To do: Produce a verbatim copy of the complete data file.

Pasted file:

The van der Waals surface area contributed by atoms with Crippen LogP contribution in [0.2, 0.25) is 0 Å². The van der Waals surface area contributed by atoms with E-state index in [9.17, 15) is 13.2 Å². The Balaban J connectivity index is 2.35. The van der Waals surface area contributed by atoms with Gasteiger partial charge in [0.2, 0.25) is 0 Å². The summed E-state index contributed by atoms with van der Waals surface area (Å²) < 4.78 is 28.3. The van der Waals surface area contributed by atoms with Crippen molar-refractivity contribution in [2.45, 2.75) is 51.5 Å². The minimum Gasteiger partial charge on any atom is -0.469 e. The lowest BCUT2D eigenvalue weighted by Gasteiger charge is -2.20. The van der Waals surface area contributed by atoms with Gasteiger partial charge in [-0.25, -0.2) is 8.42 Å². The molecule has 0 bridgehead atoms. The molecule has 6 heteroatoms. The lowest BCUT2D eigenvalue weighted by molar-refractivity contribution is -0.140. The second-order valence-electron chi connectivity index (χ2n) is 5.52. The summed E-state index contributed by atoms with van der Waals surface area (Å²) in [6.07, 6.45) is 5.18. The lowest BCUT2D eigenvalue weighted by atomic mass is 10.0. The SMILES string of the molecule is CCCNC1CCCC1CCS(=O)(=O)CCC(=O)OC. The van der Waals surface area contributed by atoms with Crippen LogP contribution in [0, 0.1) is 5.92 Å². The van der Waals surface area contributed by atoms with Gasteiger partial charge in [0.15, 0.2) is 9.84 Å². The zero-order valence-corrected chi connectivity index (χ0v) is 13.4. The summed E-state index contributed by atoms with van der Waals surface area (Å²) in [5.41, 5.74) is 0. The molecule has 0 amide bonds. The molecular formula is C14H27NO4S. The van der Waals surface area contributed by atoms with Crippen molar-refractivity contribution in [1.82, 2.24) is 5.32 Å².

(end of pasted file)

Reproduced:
The van der Waals surface area contributed by atoms with Crippen LogP contribution in [0.2, 0.25) is 0 Å². The van der Waals surface area contributed by atoms with E-state index in [9.17, 15) is 13.2 Å². The Balaban J connectivity index is 2.35. The van der Waals surface area contributed by atoms with Gasteiger partial charge in [0.2, 0.25) is 0 Å². The summed E-state index contributed by atoms with van der Waals surface area (Å²) < 4.78 is 28.3. The van der Waals surface area contributed by atoms with Crippen molar-refractivity contribution in [2.45, 2.75) is 51.5 Å². The minimum Gasteiger partial charge on any atom is -0.469 e. The lowest BCUT2D eigenvalue weighted by Gasteiger charge is -2.20. The van der Waals surface area contributed by atoms with Gasteiger partial charge in [-0.25, -0.2) is 8.42 Å². The molecule has 0 bridgehead atoms. The molecule has 6 heteroatoms. The lowest BCUT2D eigenvalue weighted by molar-refractivity contribution is -0.140. The second-order valence-electron chi connectivity index (χ2n) is 5.52. The summed E-state index contributed by atoms with van der Waals surface area (Å²) in [6.07, 6.45) is 5.18. The lowest BCUT2D eigenvalue weighted by atomic mass is 10.0. The SMILES string of the molecule is CCCNC1CCCC1CCS(=O)(=O)CCC(=O)OC. The van der Waals surface area contributed by atoms with Crippen LogP contribution in [0, 0.1) is 5.92 Å². The van der Waals surface area contributed by atoms with Gasteiger partial charge in [0.15, 0.2) is 9.84 Å². The zero-order valence-corrected chi connectivity index (χ0v) is 13.4. The summed E-state index contributed by atoms with van der Waals surface area (Å²) in [5.41, 5.74) is 0. The molecule has 0 amide bonds. The molecular formula is C14H27NO4S. The van der Waals surface area contributed by atoms with Crippen molar-refractivity contribution in [1.82, 2.24) is 5.32 Å².